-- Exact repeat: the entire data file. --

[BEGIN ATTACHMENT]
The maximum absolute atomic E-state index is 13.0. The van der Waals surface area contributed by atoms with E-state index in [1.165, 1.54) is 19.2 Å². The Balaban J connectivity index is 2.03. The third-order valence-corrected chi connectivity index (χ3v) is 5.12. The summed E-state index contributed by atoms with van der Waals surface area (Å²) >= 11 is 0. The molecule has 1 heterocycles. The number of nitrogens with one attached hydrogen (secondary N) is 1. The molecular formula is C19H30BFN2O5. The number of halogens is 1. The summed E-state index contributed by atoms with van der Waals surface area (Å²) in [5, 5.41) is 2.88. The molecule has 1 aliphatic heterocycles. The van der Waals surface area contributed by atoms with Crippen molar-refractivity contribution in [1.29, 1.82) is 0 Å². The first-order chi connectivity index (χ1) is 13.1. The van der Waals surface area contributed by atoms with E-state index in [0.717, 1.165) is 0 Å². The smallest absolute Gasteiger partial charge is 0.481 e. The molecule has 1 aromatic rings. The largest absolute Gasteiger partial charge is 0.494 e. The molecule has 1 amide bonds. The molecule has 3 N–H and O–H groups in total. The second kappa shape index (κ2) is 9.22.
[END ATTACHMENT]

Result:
The maximum absolute atomic E-state index is 13.0. The van der Waals surface area contributed by atoms with E-state index in [1.165, 1.54) is 19.2 Å². The Balaban J connectivity index is 2.03. The third-order valence-corrected chi connectivity index (χ3v) is 5.12. The summed E-state index contributed by atoms with van der Waals surface area (Å²) >= 11 is 0. The molecule has 1 heterocycles. The number of nitrogens with one attached hydrogen (secondary N) is 1. The molecular formula is C19H30BFN2O5. The number of halogens is 1. The summed E-state index contributed by atoms with van der Waals surface area (Å²) in [5, 5.41) is 2.88. The molecule has 1 aliphatic heterocycles. The van der Waals surface area contributed by atoms with Crippen molar-refractivity contribution in [1.29, 1.82) is 0 Å². The first-order chi connectivity index (χ1) is 13.1. The van der Waals surface area contributed by atoms with E-state index in [0.717, 1.165) is 0 Å². The smallest absolute Gasteiger partial charge is 0.481 e. The molecule has 1 aromatic rings. The largest absolute Gasteiger partial charge is 0.494 e. The molecule has 1 amide bonds. The molecule has 3 N–H and O–H groups in total. The second kappa shape index (κ2) is 9.22.